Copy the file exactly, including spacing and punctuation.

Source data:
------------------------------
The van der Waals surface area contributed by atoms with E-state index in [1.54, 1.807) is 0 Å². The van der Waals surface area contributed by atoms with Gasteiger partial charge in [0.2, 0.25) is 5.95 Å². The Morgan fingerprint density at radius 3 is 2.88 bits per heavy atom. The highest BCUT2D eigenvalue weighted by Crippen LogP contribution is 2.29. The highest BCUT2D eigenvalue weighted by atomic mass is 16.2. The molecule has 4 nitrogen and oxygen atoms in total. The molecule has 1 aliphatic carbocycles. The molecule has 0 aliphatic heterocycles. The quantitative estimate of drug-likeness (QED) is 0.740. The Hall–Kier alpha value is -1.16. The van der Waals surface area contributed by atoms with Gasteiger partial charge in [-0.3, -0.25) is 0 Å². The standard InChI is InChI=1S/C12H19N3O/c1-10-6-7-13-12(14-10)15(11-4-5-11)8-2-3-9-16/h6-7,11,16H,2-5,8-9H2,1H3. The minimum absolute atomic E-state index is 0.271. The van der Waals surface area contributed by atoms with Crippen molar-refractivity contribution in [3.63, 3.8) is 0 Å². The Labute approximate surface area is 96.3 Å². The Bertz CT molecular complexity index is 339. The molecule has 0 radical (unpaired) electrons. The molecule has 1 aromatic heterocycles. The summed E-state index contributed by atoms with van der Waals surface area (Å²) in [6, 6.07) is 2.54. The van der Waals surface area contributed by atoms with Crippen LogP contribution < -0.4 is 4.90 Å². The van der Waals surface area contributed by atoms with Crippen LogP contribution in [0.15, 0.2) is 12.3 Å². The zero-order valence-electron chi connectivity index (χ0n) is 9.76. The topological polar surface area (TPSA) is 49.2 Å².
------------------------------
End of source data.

The van der Waals surface area contributed by atoms with E-state index in [1.54, 1.807) is 0 Å². The van der Waals surface area contributed by atoms with Gasteiger partial charge in [0.2, 0.25) is 5.95 Å². The Morgan fingerprint density at radius 3 is 2.88 bits per heavy atom. The highest BCUT2D eigenvalue weighted by Crippen LogP contribution is 2.29. The highest BCUT2D eigenvalue weighted by atomic mass is 16.2. The molecule has 4 nitrogen and oxygen atoms in total. The molecule has 1 aliphatic carbocycles. The molecule has 0 aliphatic heterocycles. The quantitative estimate of drug-likeness (QED) is 0.740. The Hall–Kier alpha value is -1.16. The van der Waals surface area contributed by atoms with Gasteiger partial charge in [-0.3, -0.25) is 0 Å². The standard InChI is InChI=1S/C12H19N3O/c1-10-6-7-13-12(14-10)15(11-4-5-11)8-2-3-9-16/h6-7,11,16H,2-5,8-9H2,1H3. The minimum absolute atomic E-state index is 0.271. The van der Waals surface area contributed by atoms with Crippen molar-refractivity contribution in [3.63, 3.8) is 0 Å². The Labute approximate surface area is 96.3 Å². The Bertz CT molecular complexity index is 339. The molecule has 0 radical (unpaired) electrons. The molecule has 1 aromatic heterocycles. The summed E-state index contributed by atoms with van der Waals surface area (Å²) in [6, 6.07) is 2.54. The van der Waals surface area contributed by atoms with Crippen LogP contribution < -0.4 is 4.90 Å². The van der Waals surface area contributed by atoms with Crippen LogP contribution in [0.15, 0.2) is 12.3 Å². The zero-order valence-electron chi connectivity index (χ0n) is 9.76. The topological polar surface area (TPSA) is 49.2 Å².